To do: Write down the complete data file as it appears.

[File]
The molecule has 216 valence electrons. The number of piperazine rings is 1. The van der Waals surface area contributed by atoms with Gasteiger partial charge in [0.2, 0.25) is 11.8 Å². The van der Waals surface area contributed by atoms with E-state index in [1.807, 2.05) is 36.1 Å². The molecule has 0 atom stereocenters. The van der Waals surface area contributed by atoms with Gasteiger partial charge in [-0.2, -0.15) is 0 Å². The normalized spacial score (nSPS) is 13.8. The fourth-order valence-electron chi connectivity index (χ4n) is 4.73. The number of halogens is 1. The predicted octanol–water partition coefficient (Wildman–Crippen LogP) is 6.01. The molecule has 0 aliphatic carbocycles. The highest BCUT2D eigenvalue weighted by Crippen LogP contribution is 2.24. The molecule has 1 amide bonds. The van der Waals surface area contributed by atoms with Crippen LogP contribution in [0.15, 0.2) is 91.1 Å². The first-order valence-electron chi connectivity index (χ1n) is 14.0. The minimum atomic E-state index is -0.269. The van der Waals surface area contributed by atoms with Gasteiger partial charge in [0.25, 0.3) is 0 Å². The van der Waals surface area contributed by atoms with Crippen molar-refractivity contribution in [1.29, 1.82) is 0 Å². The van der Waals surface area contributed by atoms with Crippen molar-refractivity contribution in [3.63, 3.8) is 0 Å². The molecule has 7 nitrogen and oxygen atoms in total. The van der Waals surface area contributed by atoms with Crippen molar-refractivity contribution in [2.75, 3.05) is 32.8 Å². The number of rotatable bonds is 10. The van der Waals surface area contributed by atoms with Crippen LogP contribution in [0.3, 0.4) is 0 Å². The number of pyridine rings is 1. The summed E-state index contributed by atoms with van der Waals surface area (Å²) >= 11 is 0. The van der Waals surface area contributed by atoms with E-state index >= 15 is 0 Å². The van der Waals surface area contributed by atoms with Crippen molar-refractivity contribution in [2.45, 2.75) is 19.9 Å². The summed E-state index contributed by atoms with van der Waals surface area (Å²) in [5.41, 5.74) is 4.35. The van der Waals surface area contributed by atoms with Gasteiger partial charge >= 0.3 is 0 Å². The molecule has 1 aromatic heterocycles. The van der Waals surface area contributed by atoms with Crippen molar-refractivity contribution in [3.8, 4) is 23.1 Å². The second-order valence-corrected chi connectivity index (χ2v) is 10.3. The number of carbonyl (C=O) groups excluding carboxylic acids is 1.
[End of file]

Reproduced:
The molecule has 216 valence electrons. The number of piperazine rings is 1. The van der Waals surface area contributed by atoms with Gasteiger partial charge in [0.2, 0.25) is 11.8 Å². The van der Waals surface area contributed by atoms with E-state index in [1.807, 2.05) is 36.1 Å². The molecule has 0 atom stereocenters. The van der Waals surface area contributed by atoms with Gasteiger partial charge in [-0.2, -0.15) is 0 Å². The normalized spacial score (nSPS) is 13.8. The fourth-order valence-electron chi connectivity index (χ4n) is 4.73. The number of halogens is 1. The predicted octanol–water partition coefficient (Wildman–Crippen LogP) is 6.01. The molecule has 0 aliphatic carbocycles. The highest BCUT2D eigenvalue weighted by Crippen LogP contribution is 2.24. The molecule has 1 amide bonds. The van der Waals surface area contributed by atoms with Crippen LogP contribution in [0.15, 0.2) is 91.1 Å². The first-order valence-electron chi connectivity index (χ1n) is 14.0. The minimum atomic E-state index is -0.269. The van der Waals surface area contributed by atoms with Gasteiger partial charge in [0.25, 0.3) is 0 Å². The van der Waals surface area contributed by atoms with Crippen molar-refractivity contribution in [1.29, 1.82) is 0 Å². The van der Waals surface area contributed by atoms with Crippen molar-refractivity contribution in [3.63, 3.8) is 0 Å². The molecule has 7 nitrogen and oxygen atoms in total. The van der Waals surface area contributed by atoms with Crippen molar-refractivity contribution in [2.75, 3.05) is 32.8 Å². The number of rotatable bonds is 10. The van der Waals surface area contributed by atoms with Crippen LogP contribution in [0.3, 0.4) is 0 Å². The number of pyridine rings is 1. The summed E-state index contributed by atoms with van der Waals surface area (Å²) >= 11 is 0. The van der Waals surface area contributed by atoms with E-state index >= 15 is 0 Å². The van der Waals surface area contributed by atoms with Crippen molar-refractivity contribution in [2.45, 2.75) is 19.9 Å². The summed E-state index contributed by atoms with van der Waals surface area (Å²) in [5.41, 5.74) is 4.35. The van der Waals surface area contributed by atoms with Gasteiger partial charge >= 0.3 is 0 Å². The molecule has 1 aromatic heterocycles. The van der Waals surface area contributed by atoms with Crippen molar-refractivity contribution in [3.8, 4) is 23.1 Å². The second-order valence-corrected chi connectivity index (χ2v) is 10.3. The number of carbonyl (C=O) groups excluding carboxylic acids is 1.